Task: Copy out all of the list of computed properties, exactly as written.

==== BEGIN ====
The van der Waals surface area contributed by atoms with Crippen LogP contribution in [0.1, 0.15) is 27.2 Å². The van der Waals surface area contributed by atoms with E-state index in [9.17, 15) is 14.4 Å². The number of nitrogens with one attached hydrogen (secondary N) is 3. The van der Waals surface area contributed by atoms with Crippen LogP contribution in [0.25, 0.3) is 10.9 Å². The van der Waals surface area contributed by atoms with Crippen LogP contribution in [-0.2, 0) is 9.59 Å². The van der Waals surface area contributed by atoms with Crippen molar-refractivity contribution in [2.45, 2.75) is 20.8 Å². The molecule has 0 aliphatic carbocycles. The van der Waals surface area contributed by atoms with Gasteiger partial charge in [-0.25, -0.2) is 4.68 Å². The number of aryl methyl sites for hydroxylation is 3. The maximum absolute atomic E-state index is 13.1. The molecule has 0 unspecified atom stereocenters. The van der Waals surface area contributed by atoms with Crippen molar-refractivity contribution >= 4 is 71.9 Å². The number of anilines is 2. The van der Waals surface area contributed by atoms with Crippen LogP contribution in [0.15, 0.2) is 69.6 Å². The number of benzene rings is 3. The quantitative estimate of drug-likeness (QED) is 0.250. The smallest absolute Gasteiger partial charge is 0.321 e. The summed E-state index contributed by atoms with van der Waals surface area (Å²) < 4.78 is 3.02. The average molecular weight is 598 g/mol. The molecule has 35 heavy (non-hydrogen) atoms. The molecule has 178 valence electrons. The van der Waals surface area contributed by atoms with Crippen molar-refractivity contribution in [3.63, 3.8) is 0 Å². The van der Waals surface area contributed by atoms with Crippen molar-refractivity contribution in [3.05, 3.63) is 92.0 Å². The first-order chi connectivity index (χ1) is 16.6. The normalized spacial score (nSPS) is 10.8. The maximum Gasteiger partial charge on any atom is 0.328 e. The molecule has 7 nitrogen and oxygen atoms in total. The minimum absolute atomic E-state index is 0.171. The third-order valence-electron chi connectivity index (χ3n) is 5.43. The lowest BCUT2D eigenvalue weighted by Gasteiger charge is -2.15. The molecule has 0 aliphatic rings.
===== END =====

The van der Waals surface area contributed by atoms with Crippen LogP contribution in [0.1, 0.15) is 27.2 Å². The van der Waals surface area contributed by atoms with E-state index in [9.17, 15) is 14.4 Å². The number of nitrogens with one attached hydrogen (secondary N) is 3. The van der Waals surface area contributed by atoms with Crippen LogP contribution in [0.25, 0.3) is 10.9 Å². The van der Waals surface area contributed by atoms with Crippen LogP contribution in [-0.2, 0) is 9.59 Å². The van der Waals surface area contributed by atoms with Crippen molar-refractivity contribution in [2.45, 2.75) is 20.8 Å². The molecule has 0 aliphatic carbocycles. The van der Waals surface area contributed by atoms with Gasteiger partial charge in [-0.25, -0.2) is 4.68 Å². The number of aryl methyl sites for hydroxylation is 3. The maximum absolute atomic E-state index is 13.1. The molecule has 0 unspecified atom stereocenters. The van der Waals surface area contributed by atoms with Crippen molar-refractivity contribution >= 4 is 71.9 Å². The number of anilines is 2. The van der Waals surface area contributed by atoms with Crippen LogP contribution in [0.15, 0.2) is 69.6 Å². The number of benzene rings is 3. The quantitative estimate of drug-likeness (QED) is 0.250. The smallest absolute Gasteiger partial charge is 0.321 e. The summed E-state index contributed by atoms with van der Waals surface area (Å²) < 4.78 is 3.02. The average molecular weight is 598 g/mol. The molecule has 35 heavy (non-hydrogen) atoms. The molecule has 178 valence electrons. The van der Waals surface area contributed by atoms with Crippen molar-refractivity contribution in [3.63, 3.8) is 0 Å². The van der Waals surface area contributed by atoms with Crippen molar-refractivity contribution in [3.05, 3.63) is 92.0 Å². The first-order chi connectivity index (χ1) is 16.6. The normalized spacial score (nSPS) is 10.8. The maximum Gasteiger partial charge on any atom is 0.328 e. The molecule has 7 nitrogen and oxygen atoms in total. The minimum absolute atomic E-state index is 0.171. The third-order valence-electron chi connectivity index (χ3n) is 5.43. The lowest BCUT2D eigenvalue weighted by Gasteiger charge is -2.15. The molecule has 0 aliphatic rings.